Chemistry C3

Ocr, Gateway chemistry C3

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Nucleus contains protons and neutrons

Electrons move around the nucleus and occupy shells

protons have a mass of 1 and a charge of +1

Neutrons have a mass of 1 and a charge of 0

Electrons have a mass of 0.0005 and a charge of -1

The number of protons is equal to the number of electrons

Atomic number= number of protons

Mass number= total of protons and neutrons

number of neutrons= mass number-atomic number

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Isotopes, Elements and compounds

Isotopes= different atomic forms of the same element, which have the same number of protons but a different number of neutrons

  • must have same atomic number but different mass numbers

Elements consist of one type of atom only and it cannot be broken down chemically

Compounds are chemically bonded

  • two types of chemical bonding
    • ionic bonding- attraction between positive and negative particles called ions
    • covalent bonding- sharing a pair of electrons
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The periodic table

Elements are arranged in groups and periods in order of ascending atomic number

  • rows=periods
  • vertical columns= groups

Elements in the same group have the same number of electrons in their outer shell thats why they have similar properties

Period- shows how many electron shells

atomic structure= number of electrons in shells- 2 in first shell and 8 in all the rest

  • e.g. magnesium= 2.8.2
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Ionic Bonding

ions are formed when an atom loses or gains electrons

Atoms want full outer shells so lose and gain electrons to do this

The atom that gains=  - (minus)

the atom that loses= + (plus)

Ionic compounds have high melting points because they are giant structures containing millions of ions and ionic bonds which require alot of energy to break. They can conduct electricity when molten (ions are free to move)

Giant Ionic Lattices-

  • they have high melting and boiling points,
  • are soluble in water,
  • and conduct electricity in liquid form
  • e.g. NaCl and MgO
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Group 1- Alkali Metals

  • 1 electron in outer shell
  • As you go down the group they become more reactive as the outer electron is more easily lost because its furthur from the nucleus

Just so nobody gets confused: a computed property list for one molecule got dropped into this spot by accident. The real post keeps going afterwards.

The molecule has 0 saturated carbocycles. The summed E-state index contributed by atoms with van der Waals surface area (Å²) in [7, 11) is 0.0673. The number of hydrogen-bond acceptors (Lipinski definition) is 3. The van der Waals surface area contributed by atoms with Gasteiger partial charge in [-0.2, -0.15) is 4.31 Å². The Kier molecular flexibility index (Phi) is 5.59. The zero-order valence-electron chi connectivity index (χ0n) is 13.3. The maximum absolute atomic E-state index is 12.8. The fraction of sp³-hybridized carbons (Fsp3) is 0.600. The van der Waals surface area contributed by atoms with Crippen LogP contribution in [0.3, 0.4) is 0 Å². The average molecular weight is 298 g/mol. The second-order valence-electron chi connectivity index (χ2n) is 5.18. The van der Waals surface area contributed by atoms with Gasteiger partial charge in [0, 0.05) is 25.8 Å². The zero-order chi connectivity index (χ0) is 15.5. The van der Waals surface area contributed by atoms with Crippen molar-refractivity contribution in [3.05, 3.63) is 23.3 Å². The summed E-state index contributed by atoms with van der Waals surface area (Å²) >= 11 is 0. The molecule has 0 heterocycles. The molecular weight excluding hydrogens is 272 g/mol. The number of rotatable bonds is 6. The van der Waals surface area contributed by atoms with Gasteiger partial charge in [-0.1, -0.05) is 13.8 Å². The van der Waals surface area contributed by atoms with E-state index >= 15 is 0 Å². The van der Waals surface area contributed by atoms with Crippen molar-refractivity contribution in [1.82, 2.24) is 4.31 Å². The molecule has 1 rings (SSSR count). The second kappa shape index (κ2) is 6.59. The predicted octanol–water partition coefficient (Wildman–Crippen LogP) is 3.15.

• low metal and boiling points
  • low density
  • very soft- can be cut with a knife
  • hydroxides of alkali metals dissolve in water toroduce an alkali p
  • loss of electrons= oxidation
    • ionic= Na- e- ------> Na+ or Li - e- -----> Li+
  • Alkali metals always lose an electron
  • reaction with cold water produces hydrogen gas
    • move around surface fizzing and reaction gets more reactive as go down
    • produce hydrogen-  test is lighted splint will make a squeaky pop
    • the solution will be alkaline which changes the univeral indicator to purple
    • form hydroxide in solution- OH- ions
    • e.g. sodium + water ------> sodium hydroxide + hydrogen

      2Na    + 2H2O ------> 2NaOH       +         H2

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Flame tests

1. Clean a wire loop using dilute HCl

2. dip in distilled water to remove acid

3. dip in powdered sample of compound being tested and place in blue bunsen flame and observe colour

Lithium= Red

Sodium= Orange/Yellow

Potassium= Lilac

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Electrolysis and the half equations

The electrolysis of sulfuric acid solution

  • water contains hydrogen and oxygen, but pure water doesn't conduct electricity well so sulfuric acid is added
    • H2O <----> H+  +   OH-
    • H2SO4 <----> H+  + SO4 2-
  • Hydrogen is produced at the negative cathode
    • positive ions are called cations as they are attracted to -ve cathode
    • the hydrogen ions are from sulfuric acid and water
    • half equation= 2H+ + 2e-   ----->  H2
  • Oxygen is produced at the positive anode-
    • -ve ions called anions because attracted to positve anode
    • all hydroxide ions come from water
    • half equation= 4OH-   ----->  2H2O + O2 + 4e- the cathode, 2 hydrogen ions accept 2 electrons to become 1 hydrogen molecule the anode, 4 hydroxide ions lose their electrons to make one oxygen and 2 water molecules

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Extracting Aluminium

Electrolysis removes aluminium from its ore bauxite

The ore is mixed with cryolite to lower the temperature (900'C) and costs

The electrodes are made of graphite- a good conductor of electricity